Much has been written about the health benefits of turmeric, but did you also know turmeric can reduce oxidative stress and liver damage caused by haemochromatosis?
Turmeric comes from the root of the Curcuma Longa plant (part of the ginger family) and, with its bright orange flesh, has long been used in eastern medicine as a powerful anti inflammatory. In more recent times, science has confirmed what followers of Chinese and Indian medicine have known for centuries – turmeric really does contain compounds with enduring medicinal properties thanks to the presence of its beneficial compound, curcumin.
Here are four reasons why anyone with haemochromatosis should add more turmeric to their diet:
- Iron Binding – the curcumin within turmeric has been found to be an iron chelator, meaning it actually helps to remove iron from the body. Like drinking tannin rich tea, consuming turmeric has also been found to bind iron in your system, thereby inhibiting the amount of iron absorbed by the body in the first place.
- Improved Liver Function – high levels of iron in the body caused by haemochromatosis can lead to liver toxicity and cirrhosis. The liver is one of the hardest working organs in our body, playing a vital role in converting the food we eat into essential nutrients, aiding the digestive system, neutralising harmful toxins and helping to boost immunity. When our liver is not working as it should, however, toxins in the body can be pushed back into the blood stream damaging cells, leading to poor memory and immune function and enhancing fatigue. Cirrhosis of the liver is heightened in people with haemochromatosis due to the build up of iron in the liver, and for this reason, there is also a greater risk of liver cancer. Thankfully there is some good news, as recent studies on the effect of turmeric on the liver have found that curcumin actively reduces liver damage and oxidization associated with iron overload disease, inhibiting free radical damage. You can read more about the importance of maintaining a healthy liver when managing haemochromatosis here.
- Anti Inflammatory – turmeric is one of the best known natural anti inflammatory spices and, containing more than twenty anti inflammatory compounds, has traditionally been used over many centuries as a remedy for various forms of arthritis. For this reason, consuming turmeric is also beneficial in overcoming joint pain and inflammation associated with haemochromatosis. In fact, research has found turmeric to be as effective as over the counter drugs without the nasty side effects (ulcers, stomach problems and further pressure on the kidneys and liver to name a few).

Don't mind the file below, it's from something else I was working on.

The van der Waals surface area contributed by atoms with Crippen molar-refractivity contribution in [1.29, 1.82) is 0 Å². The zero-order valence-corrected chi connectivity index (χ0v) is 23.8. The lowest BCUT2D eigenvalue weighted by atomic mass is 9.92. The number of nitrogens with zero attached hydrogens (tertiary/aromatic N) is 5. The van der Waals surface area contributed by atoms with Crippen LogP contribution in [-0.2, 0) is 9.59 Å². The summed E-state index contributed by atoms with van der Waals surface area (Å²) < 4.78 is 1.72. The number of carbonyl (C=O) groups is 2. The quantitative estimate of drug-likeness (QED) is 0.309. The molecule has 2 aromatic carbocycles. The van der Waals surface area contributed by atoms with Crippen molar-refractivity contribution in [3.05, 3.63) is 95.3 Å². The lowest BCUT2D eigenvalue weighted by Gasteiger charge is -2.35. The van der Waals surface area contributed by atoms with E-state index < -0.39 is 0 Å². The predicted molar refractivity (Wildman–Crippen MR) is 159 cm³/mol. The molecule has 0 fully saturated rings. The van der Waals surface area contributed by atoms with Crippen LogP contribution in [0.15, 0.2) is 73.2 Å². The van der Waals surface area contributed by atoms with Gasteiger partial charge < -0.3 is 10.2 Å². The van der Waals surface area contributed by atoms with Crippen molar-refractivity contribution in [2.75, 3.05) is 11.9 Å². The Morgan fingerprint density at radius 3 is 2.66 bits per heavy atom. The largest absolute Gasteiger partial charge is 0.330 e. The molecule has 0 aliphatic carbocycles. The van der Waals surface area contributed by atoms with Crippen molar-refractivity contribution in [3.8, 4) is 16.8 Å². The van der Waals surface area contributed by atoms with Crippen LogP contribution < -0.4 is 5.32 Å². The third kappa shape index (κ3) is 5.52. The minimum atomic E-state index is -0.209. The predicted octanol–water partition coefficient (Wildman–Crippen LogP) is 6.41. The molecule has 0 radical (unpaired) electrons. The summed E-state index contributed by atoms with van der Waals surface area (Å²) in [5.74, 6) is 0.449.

- Antioxidant – studies have also found curcumin to be a potent antioxidant. Antioxidants are our body’s best defense against cell damage, which can lead to a number of chronic diseases. The antioxidant properties in turmeric improve heart health by preventing the build up of collagen around heart cells arising from inflammation, preserves memory associated with Alzheimer’s disease by reducing the build up of amyloid protein plaques in the brain, strengthens the immune system and helps to slow down the ageing process.
Turmeric really is Mother Nature’s healer, so be sure to look for new ways to incorporate this essential spice into your diet today – mix it through cooked brown rice or quinoa, enjoy a turmeric chai tea or indulge in a variety of curries, such as my Indian inspired Healthy Liver Fish Curry.
However you choose to do it, adding turmeric to your diet is one of the best moves you can make towards optimal haemochromatosis health. Enjoy!
- 5cm piece of fresh turmeric
- 5cm piece of fresh ginger
- 3 cloves of garlic, peeled
- 1 small red chilli, chopped
- 2 tbsp coconut oil, melted
- 1 brown onion, diced
- 1 red capsicum, sliced
- 20 curry leaves
- 2 tsp cumin
- 1 tsp nigella seeds
- 400ml can Light & Creamy Coconut Flavoured Evaporated Milk (or coconut cream)
- 700g rockling fish, diced into large chunks
- 3/4 cup frozen peas
- 1 tbsp fish sauce
- 2 tsp brown sugar
- Juice of 1 lime
- Handful of baby spinach
- Salt and pepper
- Brown rice or quinoa to serve
- 1. Place turmeric, ginger, garlic, chilli, coconut oil and onion in a food processor and pulsate until a thick paste forms. You can add some hot water if needed to bring the curry paste together.
- 2. Heat a large saucepan and add the curry paste, along with a pinch of salt to prevent the paste from burning. Cook gently for 2 minutes.
- 3. Add the curry leaves and spices and cook for a further minute.
- 4. Add Evaporated Milk and bring to a simmer before adding the fish. Simmer for 3 minutes.
- 5. Add the frozen peas, fish sauce, sugar and lime juice. Cook for 2 minutes, then remove from heat. Stir through baby spinach.
- 6. Serve with brown rice or quinoa.
- You can also add additional vegetables if you wish, such as zucchini, okra or broccoli.